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Special Issue "Effects of Rain on Shrub Ecosystems"

A special issue of Water (ISSN 2073-4441). This special issue belongs to the section "Water Quality and Ecosystems".

Deadline for manuscript submissions: closed (30 June 2019).

Special Issue Editor

Guest Editor
Prof. Dr. Paolo De Angelis

University of Tuscia, Viterbo, Italy
Website | E-Mail
Interests: ecophysiology of woody plants; forest ecology; phytoremediation

Special Issue Information

Dear Colleagues,

Natural shrublands (scrubland and heathland) are widely diffuse at the global level, where the relatively harsh environmental conditions are limiting the development of trees. They separate/connects plant communities growing in more favourable conditions, dominated by trees, or in more extreme conditions, limiting the diffusion of shrubs (deserts, coastal sand dunes, and grasslands above tree-line limits). Additional disturbances (recurrent fire, wind storm, avalanches and landslides, turbulent river floods, and others), also in combination with nutrient-poor soils, can inhibit tree regeneration or survival in local areas, thus creating conditions for the dominance of shrubs.

Some of the most extensive natural shrublands are found in regions with a semi-arid or Mediterranean climate, where seasonal drought and recurrent fires play an important role in their maintenance. On the other hand, Arctic shrubland dominate where climates are too cool or offer too brief of a warm season to permit tree growth. Comparable but smaller areas of alpine shrubland are found on many high mountains.

In addition to the natural ones, human-induced shrublands are a consequence of grazing management, or of agricultural abandonment. Under these circumstances, a fast change of cover could occur if the human pressure is ceased.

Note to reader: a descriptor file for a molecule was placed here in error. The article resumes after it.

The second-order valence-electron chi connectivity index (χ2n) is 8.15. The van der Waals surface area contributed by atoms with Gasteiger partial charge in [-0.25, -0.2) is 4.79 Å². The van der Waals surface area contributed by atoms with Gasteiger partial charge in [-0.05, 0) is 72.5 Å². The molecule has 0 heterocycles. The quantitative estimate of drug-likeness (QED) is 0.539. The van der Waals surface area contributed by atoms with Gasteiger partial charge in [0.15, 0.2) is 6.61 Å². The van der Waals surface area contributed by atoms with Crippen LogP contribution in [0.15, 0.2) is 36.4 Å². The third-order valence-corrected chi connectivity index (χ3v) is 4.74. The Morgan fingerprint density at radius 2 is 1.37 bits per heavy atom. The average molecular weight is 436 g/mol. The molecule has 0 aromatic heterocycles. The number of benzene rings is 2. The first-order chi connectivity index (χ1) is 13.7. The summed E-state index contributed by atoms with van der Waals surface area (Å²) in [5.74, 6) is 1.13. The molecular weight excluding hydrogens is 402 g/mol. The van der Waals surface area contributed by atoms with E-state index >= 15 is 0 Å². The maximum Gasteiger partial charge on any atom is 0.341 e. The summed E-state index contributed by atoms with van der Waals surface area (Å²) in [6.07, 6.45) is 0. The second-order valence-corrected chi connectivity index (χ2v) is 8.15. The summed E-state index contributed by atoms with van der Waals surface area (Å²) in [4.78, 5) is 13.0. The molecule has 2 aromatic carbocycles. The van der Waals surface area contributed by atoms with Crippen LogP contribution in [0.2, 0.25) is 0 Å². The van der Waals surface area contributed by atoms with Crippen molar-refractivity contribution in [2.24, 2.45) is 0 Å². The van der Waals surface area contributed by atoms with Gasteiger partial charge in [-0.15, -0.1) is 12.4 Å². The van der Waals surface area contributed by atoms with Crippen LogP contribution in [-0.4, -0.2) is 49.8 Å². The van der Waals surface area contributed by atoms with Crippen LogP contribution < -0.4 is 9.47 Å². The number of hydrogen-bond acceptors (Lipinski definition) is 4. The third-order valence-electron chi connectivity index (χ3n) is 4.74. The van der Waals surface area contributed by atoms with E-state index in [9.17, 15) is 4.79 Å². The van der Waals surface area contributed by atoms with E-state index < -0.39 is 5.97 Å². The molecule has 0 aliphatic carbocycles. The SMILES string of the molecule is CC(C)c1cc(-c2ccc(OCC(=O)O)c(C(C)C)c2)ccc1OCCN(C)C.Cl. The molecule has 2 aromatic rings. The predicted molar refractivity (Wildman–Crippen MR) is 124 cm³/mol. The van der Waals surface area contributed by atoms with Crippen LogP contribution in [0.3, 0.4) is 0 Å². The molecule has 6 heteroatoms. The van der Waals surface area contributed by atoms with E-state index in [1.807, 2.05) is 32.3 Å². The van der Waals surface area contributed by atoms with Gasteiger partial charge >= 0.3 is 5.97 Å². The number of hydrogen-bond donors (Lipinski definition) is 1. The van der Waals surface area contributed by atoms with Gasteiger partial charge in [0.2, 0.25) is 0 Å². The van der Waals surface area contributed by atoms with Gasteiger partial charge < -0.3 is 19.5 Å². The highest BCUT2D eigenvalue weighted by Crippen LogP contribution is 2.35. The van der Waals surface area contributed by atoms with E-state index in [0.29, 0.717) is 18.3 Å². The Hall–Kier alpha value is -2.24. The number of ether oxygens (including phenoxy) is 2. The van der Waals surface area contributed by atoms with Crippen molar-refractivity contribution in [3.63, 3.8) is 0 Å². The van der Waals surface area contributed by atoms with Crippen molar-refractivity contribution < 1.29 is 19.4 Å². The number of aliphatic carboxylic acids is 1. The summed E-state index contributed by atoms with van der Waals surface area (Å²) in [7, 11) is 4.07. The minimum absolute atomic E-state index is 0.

Where natural shrublands have existed for a long period, plant diversity can be very high; nevertheless, the species diversity observed in the shrublands of the Mediterranean Basin has been structured according to the different fire regimes (1).

In accordance with a recent assessment (2), the shrubs covered areas represent 9.5% of the global land, with an elevated temporal dynamic. Furthermore, because of the limited vertical development of the shrub species, the leaf area index is limited to an average value of 2.1 (3); meanwhile, the biomass pools and fluxes can be in the magnitude of grassland and some order of magnitude lower than forests (4).

Climate change, in particular the change of rainfall regimes (5), adds new pressures in the dynamic equilibrium of shrubland, producing impacts at different levels of ecosystem complexity (6, 7, 8), as well as in their interaction with previous disturbance regimes, which, in turn, can increase sensitivity to the climate drivers (9).

For a specific region such as the Mediterranean Basin, the impact of the changing rainfall regime can be beyond a simple drought limitation on the productivity, activating more complex interactions among ecosystem stability and human society (10, 11). On the other hand, the accelerated warming of the artic region, and the feedback on the permafrost and on the greening of high latitude regions (12, 13, 14), can alter the carbon exchanges between the vegetation and terrestrial water systems.

Considering the elevated space- and time-scales’ “plasticity” of shrubland communities, these could play an important role as a buffer of climate change, supporting the ecosystems’ recovery after extreme events, as well as accompanying the linear trends of climate change.

According to the above-mentioned characteristics and vulnerability, the aim of this Special Issue is to create a comprehensive analysis on the feedbacks of shrublands on water and the carbon cycle, in response to rainfall driver.

References:

  1. Pausas, J. G., Llovet, J., Anselm, R. & Vallejo, R. Are wildfires a disaster in the Mediterranean basin ? – A review Vegetation changes Shrublands dominated by resprouting species. Int. J. Wildl. Fire 17, 713–723 (2008).
  2. Latham, J., Cumani, R., Rosati, I. & Bloise, M. Global land cover SHARE (GLC-SHARE). Food Agric. Organ. United Nations (2014).
  3. Asner, G. P., Scurlock, J. M. O. & A. Hicke, J. Global synthesis of leaf area index observations: implications for ecological and remote sensing studies. Glob. Ecol. Biogeogr. 12, 191–205 (2003).